This paper analyses trends in working time in the euro area, in comparison with the US, over the period 1970 to 2004 and examines the causes and consequences of the observed changes. Between 1970 and 2004, a downward trend in average annual hours worked per worker can be observed for the euro area as a whole, all individual euro area countries and the United States. In contrast to the US, the euro area and a number of euro area countries also experienced a significant decline in annual hours worked per capita ("labour utilisation") over the last three decades. Data reveal important disparities across countries - both in trends and levels. While some countries managed to reverse their downward trends in labour utilisation in the 1980s and 1990s, the level of average hours worked per capita in 2004 remained significantly below their 1970 levels for all euro area countries for which data are available. From a policy perspective, falling annual average hours worked per worker or per capita are not a problem per se, if they reflect preferences. For example, increasing shares of voluntary part-time employment across many euro area countries, whilst increasing European employment rates, have contributed to the downward trend in average annual hours per worker. However, to the extent that low working hours are due to institutional features which create disincentives to work, such as high tax wedges and high unemployment benefits, or enforced reductions in working hours, these factors should be addressed.
JEL Code
J3 : Labor and Demographic Economics→Wages, Compensation, and Labor Costs
J22 : Labor and Demographic Economics→Demand and Supply of Labor→Time Allocation and Labor Supply
J24 : Labor and Demographic Economics→Demand and Supply of Labor→Human Capital, Skills, Occupational Choice, Labor Productivity
E24 : Macroeconomics and Monetary Economics→Consumption, Saving, Production, Investment, Labor Markets, and Informal Economy→Employment, Unemployment, Wages, Intergenerational Income Distribution, Aggregate Human Capital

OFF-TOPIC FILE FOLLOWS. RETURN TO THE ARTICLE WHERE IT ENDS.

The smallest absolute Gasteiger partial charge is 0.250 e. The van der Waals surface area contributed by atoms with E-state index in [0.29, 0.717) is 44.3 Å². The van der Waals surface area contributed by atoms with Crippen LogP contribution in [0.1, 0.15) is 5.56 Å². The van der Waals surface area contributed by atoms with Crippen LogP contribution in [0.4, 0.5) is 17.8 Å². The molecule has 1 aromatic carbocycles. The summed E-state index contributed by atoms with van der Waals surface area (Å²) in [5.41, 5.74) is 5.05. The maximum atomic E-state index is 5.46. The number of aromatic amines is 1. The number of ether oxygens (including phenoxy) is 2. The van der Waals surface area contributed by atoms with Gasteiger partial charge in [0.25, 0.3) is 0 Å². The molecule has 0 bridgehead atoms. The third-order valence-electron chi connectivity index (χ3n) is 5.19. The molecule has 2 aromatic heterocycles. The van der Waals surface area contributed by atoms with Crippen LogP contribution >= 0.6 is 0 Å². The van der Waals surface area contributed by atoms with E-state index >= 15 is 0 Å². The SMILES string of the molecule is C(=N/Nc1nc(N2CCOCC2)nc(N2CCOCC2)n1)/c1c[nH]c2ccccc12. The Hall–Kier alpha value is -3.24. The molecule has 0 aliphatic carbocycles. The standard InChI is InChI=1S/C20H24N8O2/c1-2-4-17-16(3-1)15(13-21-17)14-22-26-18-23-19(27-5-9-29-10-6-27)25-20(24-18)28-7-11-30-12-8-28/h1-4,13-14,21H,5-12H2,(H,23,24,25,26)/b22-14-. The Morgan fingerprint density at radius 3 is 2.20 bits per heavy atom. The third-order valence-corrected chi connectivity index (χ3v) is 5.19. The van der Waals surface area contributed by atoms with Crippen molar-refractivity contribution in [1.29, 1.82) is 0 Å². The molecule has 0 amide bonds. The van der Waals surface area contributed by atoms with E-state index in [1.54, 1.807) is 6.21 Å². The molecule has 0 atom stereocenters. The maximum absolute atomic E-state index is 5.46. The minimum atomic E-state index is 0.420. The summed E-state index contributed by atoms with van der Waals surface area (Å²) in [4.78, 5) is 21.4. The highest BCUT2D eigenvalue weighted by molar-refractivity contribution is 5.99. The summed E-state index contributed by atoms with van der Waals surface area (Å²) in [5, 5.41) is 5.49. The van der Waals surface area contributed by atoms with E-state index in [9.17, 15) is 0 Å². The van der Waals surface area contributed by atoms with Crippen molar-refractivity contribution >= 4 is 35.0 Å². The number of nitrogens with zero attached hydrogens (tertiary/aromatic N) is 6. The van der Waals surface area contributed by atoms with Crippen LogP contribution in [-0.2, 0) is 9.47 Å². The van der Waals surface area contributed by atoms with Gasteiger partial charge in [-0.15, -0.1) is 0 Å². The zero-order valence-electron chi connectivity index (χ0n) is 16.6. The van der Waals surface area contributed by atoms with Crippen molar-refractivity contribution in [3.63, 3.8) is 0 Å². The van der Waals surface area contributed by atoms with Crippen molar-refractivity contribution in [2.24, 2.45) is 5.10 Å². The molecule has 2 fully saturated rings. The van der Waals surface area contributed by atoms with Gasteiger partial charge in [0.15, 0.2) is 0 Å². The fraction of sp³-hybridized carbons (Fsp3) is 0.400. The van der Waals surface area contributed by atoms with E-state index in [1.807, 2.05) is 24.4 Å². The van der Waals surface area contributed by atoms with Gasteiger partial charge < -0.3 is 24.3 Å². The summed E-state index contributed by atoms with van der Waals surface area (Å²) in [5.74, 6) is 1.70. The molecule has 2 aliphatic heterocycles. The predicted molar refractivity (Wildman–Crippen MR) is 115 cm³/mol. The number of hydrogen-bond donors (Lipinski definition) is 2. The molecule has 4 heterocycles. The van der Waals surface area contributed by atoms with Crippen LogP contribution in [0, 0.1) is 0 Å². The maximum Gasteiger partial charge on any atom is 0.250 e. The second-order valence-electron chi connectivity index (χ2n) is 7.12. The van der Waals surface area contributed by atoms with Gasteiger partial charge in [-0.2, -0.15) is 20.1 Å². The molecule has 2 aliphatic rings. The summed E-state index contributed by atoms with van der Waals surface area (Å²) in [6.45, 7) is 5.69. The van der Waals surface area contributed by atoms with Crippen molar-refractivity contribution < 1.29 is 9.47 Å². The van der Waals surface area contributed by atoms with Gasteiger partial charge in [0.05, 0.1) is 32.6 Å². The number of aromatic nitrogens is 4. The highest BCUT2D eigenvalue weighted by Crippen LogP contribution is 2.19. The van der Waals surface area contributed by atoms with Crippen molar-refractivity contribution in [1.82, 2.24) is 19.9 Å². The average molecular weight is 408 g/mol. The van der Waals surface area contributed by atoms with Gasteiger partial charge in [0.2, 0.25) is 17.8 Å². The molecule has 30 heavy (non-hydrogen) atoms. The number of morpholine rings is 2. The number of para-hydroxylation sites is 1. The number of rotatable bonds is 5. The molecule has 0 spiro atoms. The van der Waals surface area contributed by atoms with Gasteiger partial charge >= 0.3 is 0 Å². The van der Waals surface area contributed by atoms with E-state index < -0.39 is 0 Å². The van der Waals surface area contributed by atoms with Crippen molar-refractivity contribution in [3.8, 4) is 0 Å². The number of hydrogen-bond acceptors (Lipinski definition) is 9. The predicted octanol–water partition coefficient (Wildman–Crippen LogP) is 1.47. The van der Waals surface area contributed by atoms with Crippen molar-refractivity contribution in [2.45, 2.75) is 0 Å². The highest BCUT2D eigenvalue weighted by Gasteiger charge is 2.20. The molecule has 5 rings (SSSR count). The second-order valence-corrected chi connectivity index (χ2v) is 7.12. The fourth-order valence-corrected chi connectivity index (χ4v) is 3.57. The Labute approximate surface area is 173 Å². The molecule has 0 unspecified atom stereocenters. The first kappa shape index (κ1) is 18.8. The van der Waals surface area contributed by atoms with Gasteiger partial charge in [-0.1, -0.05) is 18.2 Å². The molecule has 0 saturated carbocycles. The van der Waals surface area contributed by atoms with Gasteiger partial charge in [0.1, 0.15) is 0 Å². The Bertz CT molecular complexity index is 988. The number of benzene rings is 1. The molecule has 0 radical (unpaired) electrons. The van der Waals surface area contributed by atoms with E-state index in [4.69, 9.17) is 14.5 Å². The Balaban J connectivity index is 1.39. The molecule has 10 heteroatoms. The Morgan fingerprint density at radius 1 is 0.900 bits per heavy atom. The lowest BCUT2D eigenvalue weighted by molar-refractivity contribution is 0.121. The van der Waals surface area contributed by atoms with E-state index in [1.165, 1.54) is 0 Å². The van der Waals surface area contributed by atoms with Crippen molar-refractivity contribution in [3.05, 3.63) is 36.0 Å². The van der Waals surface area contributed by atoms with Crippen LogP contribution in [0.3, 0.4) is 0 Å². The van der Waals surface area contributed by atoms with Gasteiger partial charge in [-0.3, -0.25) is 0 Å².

D02 : Microeconomics→General→Institutions: Design, Formation, and Operations
8 August 2017
OCCASIONAL PAPER SERIES - No. 195
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Abstract
This paper looks at how the profitability of banks in Sweden and Denmark has evolved in the context of negative interest rates. Overall, it finds that profitability has continued to improve, even with negative monetary policy rates. Data and modelbased evidence confirm that the monetary policy transmission to bank lending rates has so far not been impaired, though they point to a downward stickiness in the bank deposit rate. Swedish and Danish banks rely mainly on wholesale funding to finance their activities, and the fall in wholesale funding costs has led to a significant decline in interest expenses, thereby bolstering the resilience of the net interest income margin. All in all, this has created the prerequisites for positive credit supply developments, and possible unintended consequences of negative monetary policy rates, such as a reduction in credit supply, have not materialised. However, according to Sveriges Riksbank and Danmarks Nationalbank, the prevailing low level of interest rates has aggravated financial stability risks stemming from the large exposure of the banking sector to the housing market in both economies, in a context of rapidly rising housing prices and the resultant growing indebtedness of the household sector.
JEL Code
E58 : Macroeconomics and Monetary Economics→Monetary Policy, Central Banking, and the Supply of Money and Credit→Central Banks and Their Policies